It’s this explanation that’s particularly interesting to me because I’m Jewish, and because the vast majority of my friends are “religiously unaffiliated”. Many are atheists, and fiercely reject any association with Christianity – and yet they continue to celebrate Easter and Christmas, root themselves in a Catholic or Protestant academic tradition, and discuss human nature, the possibility of an afterlife, evil and good, sex, nature, art, and war in distinctly Christian ways.

This is, of course, due to the majority of my atheist friends being white and American, and therefore ancestrally from European countries where the history of these topics is inseparable from Christianity. However, I, too, am a white atheist, and my views on each of these topics are distinctly different because they are distinctly not rooted in a Christian tradition. I did not grow up with the concept of original sin in my culture, or the concept of sin at all; I did not grow up with the concept of Hell or the Devil in my culture; I did not grow up with the concept of crusading in my culture. Similarly, my friends did not grow up with the concepts of tikkun olam, mitzvot, or l’dor vador – and very few of them grew up with the concept of diaspora viscerally, tangibly present in their lives.

It takes more time and thought to communicate with each other, because of this. It takes time and thought to have discussions about the law, when my culture contains the concept of law-which-is-holy-which-is-duty-which-is-a-good-deed, and theirs does not; it takes time and thought to have discussions about evil, when their culture contains the concept of evil-which-is-temptation-which-is-pleasant/wrong, and mine does not. It takes time and thought to have social relationships, when our two cultures have distinct views on the basic definitions of forgiveness and repentance, or what “family” means, or even what makes someone a “real”member of a certain religion (the instinctive belief that “religion” is not just faith in God is something that I rarely find among these friends, for example).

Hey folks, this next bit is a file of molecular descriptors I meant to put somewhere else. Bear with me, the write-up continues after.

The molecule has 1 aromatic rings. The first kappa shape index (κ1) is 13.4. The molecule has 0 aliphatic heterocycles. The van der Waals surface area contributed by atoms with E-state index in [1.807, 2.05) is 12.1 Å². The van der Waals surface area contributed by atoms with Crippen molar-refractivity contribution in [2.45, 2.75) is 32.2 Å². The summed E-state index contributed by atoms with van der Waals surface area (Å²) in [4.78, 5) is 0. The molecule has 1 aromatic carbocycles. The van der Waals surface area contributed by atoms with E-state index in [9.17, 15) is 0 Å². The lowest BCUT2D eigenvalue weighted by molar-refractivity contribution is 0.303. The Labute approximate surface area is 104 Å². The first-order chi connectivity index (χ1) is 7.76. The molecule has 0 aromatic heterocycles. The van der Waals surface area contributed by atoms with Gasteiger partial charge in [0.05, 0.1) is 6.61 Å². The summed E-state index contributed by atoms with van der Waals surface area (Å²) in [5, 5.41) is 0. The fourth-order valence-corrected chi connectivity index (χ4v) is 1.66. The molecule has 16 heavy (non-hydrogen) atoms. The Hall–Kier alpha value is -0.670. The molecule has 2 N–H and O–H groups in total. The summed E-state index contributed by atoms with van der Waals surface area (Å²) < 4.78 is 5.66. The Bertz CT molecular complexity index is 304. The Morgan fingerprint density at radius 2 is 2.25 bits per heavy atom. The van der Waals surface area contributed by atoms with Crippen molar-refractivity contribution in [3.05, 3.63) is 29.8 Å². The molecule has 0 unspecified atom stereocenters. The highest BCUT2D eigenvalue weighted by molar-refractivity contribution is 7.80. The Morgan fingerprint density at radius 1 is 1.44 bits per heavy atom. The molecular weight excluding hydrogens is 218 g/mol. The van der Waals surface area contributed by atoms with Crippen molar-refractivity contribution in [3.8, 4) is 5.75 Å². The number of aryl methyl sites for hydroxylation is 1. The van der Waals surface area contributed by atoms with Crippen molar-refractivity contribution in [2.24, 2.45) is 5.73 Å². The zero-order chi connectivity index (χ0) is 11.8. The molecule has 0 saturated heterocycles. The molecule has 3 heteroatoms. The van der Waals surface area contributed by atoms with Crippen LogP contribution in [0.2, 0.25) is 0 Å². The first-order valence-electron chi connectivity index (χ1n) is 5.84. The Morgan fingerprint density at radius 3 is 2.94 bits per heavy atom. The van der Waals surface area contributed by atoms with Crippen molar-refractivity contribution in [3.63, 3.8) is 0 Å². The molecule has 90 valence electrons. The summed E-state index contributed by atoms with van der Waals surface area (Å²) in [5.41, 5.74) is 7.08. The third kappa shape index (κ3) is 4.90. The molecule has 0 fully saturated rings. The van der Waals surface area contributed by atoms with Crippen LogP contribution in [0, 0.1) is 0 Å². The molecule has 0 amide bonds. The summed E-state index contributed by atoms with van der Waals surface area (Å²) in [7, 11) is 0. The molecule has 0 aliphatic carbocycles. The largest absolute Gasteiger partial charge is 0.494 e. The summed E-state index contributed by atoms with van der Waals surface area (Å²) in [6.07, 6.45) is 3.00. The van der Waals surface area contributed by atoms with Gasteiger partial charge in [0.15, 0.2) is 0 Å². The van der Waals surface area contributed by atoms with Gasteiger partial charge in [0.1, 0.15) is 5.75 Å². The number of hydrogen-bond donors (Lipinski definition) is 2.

This extra effort in communication is, I must admit, usually one-sided. I am highly educated about Christian culture, because I live in a Christian-majority country, and they are rarely educated about Jewish culture, because many of them have never met a Jew before moving to New York. But it’s rarely difficult, and never hostile, and it’s absolutely never been an obstacle to good conversation or friendship or affection.

Nevertheless: I am aware, distinctly and uncomfortably, of the presence of Christian culture and Christian religion in my country and in my government. I am aware of it in a way that my religiously unaffiliated friends whose ancestors were Christian are not – and I am aware of it in a way that my culturally and religiously Christian friends are not.

On that note: in the new year I’ve made an unofficial resolution to blog more, and to blog specifically from a Jewish perspective. My goal is to do this once a week, but as you’re all aware, this is a goal I’ve failed to achieve in the past; I’ll certainly try my best. I don’t intend to abandon my queer perspective, or New York perspective, or millennial perspective, or American perspective – those are all pretty important to the way I do Jewishness! – but I’d like to think more critically about Jewishness in America, and to do it in a longform way. (Also, I’d like to relieve the burden on my poor friends, who’ve dealt with my rants in group texts, Facebook messages, and other social media for quite long enough.)

Happy New Year, all – and may you all communicate thoughtfully and with interest in the months to come.